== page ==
It's been well noted on different blogs how yesterday’s early edition newspapers made complete arseheads of themselves by writing up their New Hampshire Primary analysis on the assumption that Obama was going to win. There is little better than mild crowing after all, and the Democrat race is causing so much more attention what with its 'first woman president vs first black president' potential. I guess it's worth noting at this point also that the assumption is that the Democrats are going to win the White House by the soothsaying media.
This may indeed turn out to be true, but what I find myself wondering is at what cost internally for the Democrats might that happen? I may be wrong on this but the race to be in the race for the White House has been possibly the longest in history, and during that time, at least on the Democrat side, what we now appear to have is not so much a race for the nomination but a battle of identity politics in the political home of identity politics. It's gender versus race and I find myself asking what impact that battle could have on the unity of the Democratic Party, and if any impact could be detrimental to them and exploitable by their political opponents?
We're already seeing the issues being pitched against each other by the different briefer in the campaign teams. Obama aides have been wondering if the so-called Bradley Effect whereby voters tell pollsters they'll vote for the black guy and then go for old whitey in private. Meanwhile the Clinton team and the lady herself have made no bones about suggesting that when she has done less well expected in debates and polls it is because of the wife-beating misogynistic bastards. Whichever one prevails through the primaries the seeds are already being sewn for internal discontent.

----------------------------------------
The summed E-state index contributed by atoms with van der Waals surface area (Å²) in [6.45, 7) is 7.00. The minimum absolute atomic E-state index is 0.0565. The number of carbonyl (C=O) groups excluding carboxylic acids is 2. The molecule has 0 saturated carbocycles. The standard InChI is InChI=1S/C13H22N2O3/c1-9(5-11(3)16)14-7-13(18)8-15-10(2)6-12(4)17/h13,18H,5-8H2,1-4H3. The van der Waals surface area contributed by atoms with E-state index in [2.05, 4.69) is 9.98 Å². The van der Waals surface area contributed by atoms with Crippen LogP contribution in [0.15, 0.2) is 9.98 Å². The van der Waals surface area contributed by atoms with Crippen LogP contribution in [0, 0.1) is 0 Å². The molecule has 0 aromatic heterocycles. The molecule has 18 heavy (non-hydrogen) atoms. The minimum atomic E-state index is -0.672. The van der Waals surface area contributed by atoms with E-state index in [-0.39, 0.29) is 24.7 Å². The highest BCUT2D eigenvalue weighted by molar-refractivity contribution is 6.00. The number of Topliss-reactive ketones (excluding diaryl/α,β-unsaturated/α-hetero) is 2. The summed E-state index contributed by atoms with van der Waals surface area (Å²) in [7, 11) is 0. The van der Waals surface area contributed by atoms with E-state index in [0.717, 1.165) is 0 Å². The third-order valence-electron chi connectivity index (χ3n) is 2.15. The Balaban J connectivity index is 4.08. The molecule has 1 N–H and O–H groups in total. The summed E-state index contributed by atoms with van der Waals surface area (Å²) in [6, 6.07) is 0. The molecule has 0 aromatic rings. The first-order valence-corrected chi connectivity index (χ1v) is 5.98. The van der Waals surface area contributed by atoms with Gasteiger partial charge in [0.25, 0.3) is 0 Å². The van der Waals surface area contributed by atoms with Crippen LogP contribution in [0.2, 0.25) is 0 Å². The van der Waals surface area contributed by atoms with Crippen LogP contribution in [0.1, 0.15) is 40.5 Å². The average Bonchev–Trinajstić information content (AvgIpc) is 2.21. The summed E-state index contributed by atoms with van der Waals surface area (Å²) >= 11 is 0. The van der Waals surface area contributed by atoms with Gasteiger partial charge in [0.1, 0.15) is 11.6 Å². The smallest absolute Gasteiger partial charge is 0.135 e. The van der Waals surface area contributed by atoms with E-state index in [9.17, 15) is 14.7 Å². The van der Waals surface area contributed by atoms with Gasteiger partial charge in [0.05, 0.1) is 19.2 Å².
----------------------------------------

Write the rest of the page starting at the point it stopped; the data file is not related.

Putting aside the evident spotlight this places on the virtue and near angelic perception of identity politics from the Left, might this bode poorly for the Democrats when it comes to Republican attacks? If the primaries produce accusations back and forth on gender and race then political opponents would be mad to not exploit them and highlight disunity amongst the party, whilst the Presidential candidate talks about uniting the nation around a measure of some sort of change. Then again does it have to be like that or will it?
I am no expert on how these primaries work, but if ever there was a case for a party to have a so-called 'unity candidate' then now would be as good a time as any wouldn't it? Democrat control on Capitol Hill is already starting to create rumblings after all, and a bitter struggle between gender and race could extenuate those rumblings further and cause more widespread damage than many think. So I ask this question to any specialists in American politics. Has there ever been a precedent for a third candidate to rise through the middle? And is John Edwards a man that could do that?
I always remember a truism that the Democrats never win the White House unless the candidate is southerner. With the Carolina's, Florida, and all those other southern states still go could there be scope for even more inaccurate predictions and surprises yet to come?